DermaRite Will Distribute 10,000 Hand Sanitizer Pens To NYC Kids

Maybe this whole MRSA thing has gone too far: Brooklyn state assemblyman Dov Hikind has arranged for the DermaRite corporation, based in New Jersey, to distribute ten thousand units of its gel-based hand sanitizer in a “compact and easy to use” pen-shaped dispenser to city schoolchildren.

“We don’t want to scare parents,” says Hikind. Then he goes on to say, “Tell your children again and again: Wash, Cleanse, Cover.”

“Taking Hand-Sanitizing to a New Level?” [New York Times]
(Photo: Getty)

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  1. Kezzerxir says:

    If that kid is doing that type of math at his age my college is ripping me off.

  2. RvLeshrac says:

    This is, of course, why we’re generating new drug-resistant strains of everything constantly.

    But, you know, feel free to keep sanitizing your kids until their immune systems are so incredibly weak that they die from a cold.

  3. MystiMel says:

    Aren’t wash and cleanse redundant? And what the hell is cover for? Going to put on some gloves to keep your hands clean?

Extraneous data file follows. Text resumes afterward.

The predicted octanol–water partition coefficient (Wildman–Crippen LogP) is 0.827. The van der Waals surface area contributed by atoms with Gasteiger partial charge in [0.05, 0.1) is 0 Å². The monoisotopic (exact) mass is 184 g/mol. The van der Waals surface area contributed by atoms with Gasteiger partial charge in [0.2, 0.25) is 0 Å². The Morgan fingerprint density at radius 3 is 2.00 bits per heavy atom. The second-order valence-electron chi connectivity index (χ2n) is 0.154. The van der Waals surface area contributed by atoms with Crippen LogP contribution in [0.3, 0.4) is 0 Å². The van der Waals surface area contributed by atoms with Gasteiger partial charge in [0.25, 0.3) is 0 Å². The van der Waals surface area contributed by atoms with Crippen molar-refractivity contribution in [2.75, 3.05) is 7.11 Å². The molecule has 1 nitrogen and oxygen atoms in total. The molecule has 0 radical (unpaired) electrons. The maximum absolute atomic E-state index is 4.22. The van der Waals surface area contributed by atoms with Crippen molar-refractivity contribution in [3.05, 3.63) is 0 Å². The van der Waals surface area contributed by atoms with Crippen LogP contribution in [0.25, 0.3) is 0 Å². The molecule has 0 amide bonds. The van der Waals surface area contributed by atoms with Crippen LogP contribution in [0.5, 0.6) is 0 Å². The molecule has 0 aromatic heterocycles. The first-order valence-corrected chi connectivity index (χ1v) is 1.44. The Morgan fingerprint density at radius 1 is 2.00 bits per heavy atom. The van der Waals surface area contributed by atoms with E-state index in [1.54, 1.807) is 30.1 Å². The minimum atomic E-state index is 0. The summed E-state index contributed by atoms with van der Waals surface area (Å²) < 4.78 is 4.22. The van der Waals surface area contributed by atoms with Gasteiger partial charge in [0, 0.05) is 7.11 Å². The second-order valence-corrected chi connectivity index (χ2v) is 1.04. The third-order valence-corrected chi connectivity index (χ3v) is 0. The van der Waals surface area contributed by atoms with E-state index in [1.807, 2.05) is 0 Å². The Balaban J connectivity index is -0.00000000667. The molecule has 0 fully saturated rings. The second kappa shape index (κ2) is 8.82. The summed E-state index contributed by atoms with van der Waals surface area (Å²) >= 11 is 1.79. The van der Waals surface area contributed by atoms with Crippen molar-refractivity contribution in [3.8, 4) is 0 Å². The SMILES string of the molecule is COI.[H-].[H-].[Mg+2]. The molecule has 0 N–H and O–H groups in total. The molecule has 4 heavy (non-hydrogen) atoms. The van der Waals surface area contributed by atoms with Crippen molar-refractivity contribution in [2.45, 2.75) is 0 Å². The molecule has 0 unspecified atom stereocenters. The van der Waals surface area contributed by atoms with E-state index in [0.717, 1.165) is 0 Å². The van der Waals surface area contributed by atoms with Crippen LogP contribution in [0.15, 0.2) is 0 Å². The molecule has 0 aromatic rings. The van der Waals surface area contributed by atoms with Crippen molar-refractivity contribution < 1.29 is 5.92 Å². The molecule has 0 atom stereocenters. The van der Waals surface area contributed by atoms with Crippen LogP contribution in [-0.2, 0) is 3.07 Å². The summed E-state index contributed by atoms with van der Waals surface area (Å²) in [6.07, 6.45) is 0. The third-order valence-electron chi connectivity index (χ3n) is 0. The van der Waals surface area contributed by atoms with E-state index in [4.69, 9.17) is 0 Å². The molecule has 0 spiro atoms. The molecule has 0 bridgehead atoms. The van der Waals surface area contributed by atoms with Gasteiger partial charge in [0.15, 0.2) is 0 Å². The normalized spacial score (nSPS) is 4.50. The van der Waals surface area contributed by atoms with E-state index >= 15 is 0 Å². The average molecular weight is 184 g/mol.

4. thewriteguy says:

    Hello, Superbugs!

  5. faust1200 says:

    I heard a story about prisoners drinking hand sanitizer to get drunk. There is a boatload of alcohol in most sanitizers. It would be a shame if a child found out HE/SHE COULD GET DRUNK BY DRINKING HAND SANITIZER.

  6. SOhp101 says:

    @Kezzerxir: If you’re doing basic Algebra/Algebra 2 in college, then I really hope you’re going to a community college.

  7. hc5duke says:

    @SOhp101: damn you beat me to it – yeah it looks like your typical high school algebra 2 class to me.

  8. alice_bunnie says:

    Isn’t that what got us here in the first place?

  9. SOhp101 says:

    One of the things that pissed me off about elementary and high school was bathrooms that had those sinks that didn’t stay on without holding down that ‘button’ AND there was never soap in the soap dispenser.

    Try making it not so damn hard to wash your hands in a public place and maybe people will actually do it.

  10. BigNutty says:

    Are they implying New York needs protection? What happened to parents teaching their kids how to wash their hands?

  11. @SOhp101: For real. I teach this to my sixth graders over the summer.

    And yes, it is insanely paranoid to make sure EVERY school child has their own supply of sanitizer.

  12. I should add: as a teacher, you wouldn’t BELIEVE the kinds of gross things kids get exposed to that hand sanitizer won’t fix. Last year, THREE kids got their shirts messed up because either they had a bloody nose and they sneezed, or someone ELSE had a bloody nose and sneezed on them. This afternoon, I walked into my classroom to see a molar on my desk. Apparently it had fallen out yesterday (while a kid was eating taffy), and he had let the other kids play with the tooth, and it ended up on my desk.

  13. theycallmetak says:

    Superbugs are not caused by hand sanitizer and frequent hand washing. They’re caused by unnecessarily prescribing antibiotics to people.